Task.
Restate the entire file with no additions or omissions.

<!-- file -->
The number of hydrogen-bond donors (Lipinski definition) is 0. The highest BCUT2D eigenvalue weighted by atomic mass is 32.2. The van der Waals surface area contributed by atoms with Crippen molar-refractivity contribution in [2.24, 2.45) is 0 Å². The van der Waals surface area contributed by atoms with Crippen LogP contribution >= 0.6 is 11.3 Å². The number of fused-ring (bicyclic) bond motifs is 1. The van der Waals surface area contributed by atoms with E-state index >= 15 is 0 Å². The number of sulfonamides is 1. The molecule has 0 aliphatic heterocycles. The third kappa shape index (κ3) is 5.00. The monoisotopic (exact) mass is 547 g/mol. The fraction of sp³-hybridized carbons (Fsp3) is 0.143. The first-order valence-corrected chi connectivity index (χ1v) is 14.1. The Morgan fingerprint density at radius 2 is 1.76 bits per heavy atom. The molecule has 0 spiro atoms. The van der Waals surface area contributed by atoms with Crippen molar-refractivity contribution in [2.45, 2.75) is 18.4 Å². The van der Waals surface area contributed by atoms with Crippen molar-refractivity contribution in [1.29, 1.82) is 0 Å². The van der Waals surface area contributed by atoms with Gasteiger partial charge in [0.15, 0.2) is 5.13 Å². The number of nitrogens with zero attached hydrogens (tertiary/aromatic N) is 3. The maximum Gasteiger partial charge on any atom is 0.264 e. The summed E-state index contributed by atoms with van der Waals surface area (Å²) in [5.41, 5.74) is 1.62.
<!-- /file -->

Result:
The number of hydrogen-bond donors (Lipinski definition) is 0. The highest BCUT2D eigenvalue weighted by atomic mass is 32.2. The van der Waals surface area contributed by atoms with Crippen molar-refractivity contribution in [2.24, 2.45) is 0 Å². The van der Waals surface area contributed by atoms with Crippen LogP contribution >= 0.6 is 11.3 Å². The number of fused-ring (bicyclic) bond motifs is 1. The van der Waals surface area contributed by atoms with E-state index >= 15 is 0 Å². The number of sulfonamides is 1. The molecule has 0 aliphatic heterocycles. The third kappa shape index (κ3) is 5.00. The monoisotopic (exact) mass is 547 g/mol. The fraction of sp³-hybridized carbons (Fsp3) is 0.143. The first-order valence-corrected chi connectivity index (χ1v) is 14.1. The Morgan fingerprint density at radius 2 is 1.76 bits per heavy atom. The molecule has 0 spiro atoms. The van der Waals surface area contributed by atoms with Crippen molar-refractivity contribution in [2.45, 2.75) is 18.4 Å². The van der Waals surface area contributed by atoms with Crippen molar-refractivity contribution in [1.29, 1.82) is 0 Å². The van der Waals surface area contributed by atoms with Gasteiger partial charge in [0.15, 0.2) is 5.13 Å². The number of nitrogens with zero attached hydrogens (tertiary/aromatic N) is 3. The maximum Gasteiger partial charge on any atom is 0.264 e. The summed E-state index contributed by atoms with van der Waals surface area (Å²) in [5.41, 5.74) is 1.62.